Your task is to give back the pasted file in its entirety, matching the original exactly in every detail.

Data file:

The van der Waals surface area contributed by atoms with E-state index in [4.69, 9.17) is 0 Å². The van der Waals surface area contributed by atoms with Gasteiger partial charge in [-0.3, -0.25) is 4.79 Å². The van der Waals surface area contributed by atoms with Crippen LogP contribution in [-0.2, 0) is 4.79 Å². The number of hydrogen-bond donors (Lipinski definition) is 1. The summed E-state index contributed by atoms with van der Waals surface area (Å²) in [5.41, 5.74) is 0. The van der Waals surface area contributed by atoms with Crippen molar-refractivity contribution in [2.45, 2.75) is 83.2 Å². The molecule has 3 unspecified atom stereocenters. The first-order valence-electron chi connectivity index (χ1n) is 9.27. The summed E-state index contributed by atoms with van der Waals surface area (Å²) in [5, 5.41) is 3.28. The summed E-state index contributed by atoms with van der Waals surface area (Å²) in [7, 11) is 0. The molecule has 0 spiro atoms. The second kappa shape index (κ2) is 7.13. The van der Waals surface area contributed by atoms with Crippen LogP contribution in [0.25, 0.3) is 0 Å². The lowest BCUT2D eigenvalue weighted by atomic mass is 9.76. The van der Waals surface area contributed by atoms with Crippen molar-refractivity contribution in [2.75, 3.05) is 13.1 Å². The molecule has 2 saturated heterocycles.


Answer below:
The van der Waals surface area contributed by atoms with E-state index in [4.69, 9.17) is 0 Å². The van der Waals surface area contributed by atoms with Gasteiger partial charge in [-0.3, -0.25) is 4.79 Å². The van der Waals surface area contributed by atoms with Crippen LogP contribution in [-0.2, 0) is 4.79 Å². The number of hydrogen-bond donors (Lipinski definition) is 1. The summed E-state index contributed by atoms with van der Waals surface area (Å²) in [5.41, 5.74) is 0. The van der Waals surface area contributed by atoms with Crippen molar-refractivity contribution in [2.45, 2.75) is 83.2 Å². The molecule has 3 unspecified atom stereocenters. The first-order valence-electron chi connectivity index (χ1n) is 9.27. The summed E-state index contributed by atoms with van der Waals surface area (Å²) in [5, 5.41) is 3.28. The summed E-state index contributed by atoms with van der Waals surface area (Å²) in [7, 11) is 0. The molecule has 0 spiro atoms. The second kappa shape index (κ2) is 7.13. The van der Waals surface area contributed by atoms with Crippen LogP contribution in [0.25, 0.3) is 0 Å². The lowest BCUT2D eigenvalue weighted by atomic mass is 9.76. The van der Waals surface area contributed by atoms with Crippen molar-refractivity contribution in [2.75, 3.05) is 13.1 Å². The molecule has 2 saturated heterocycles.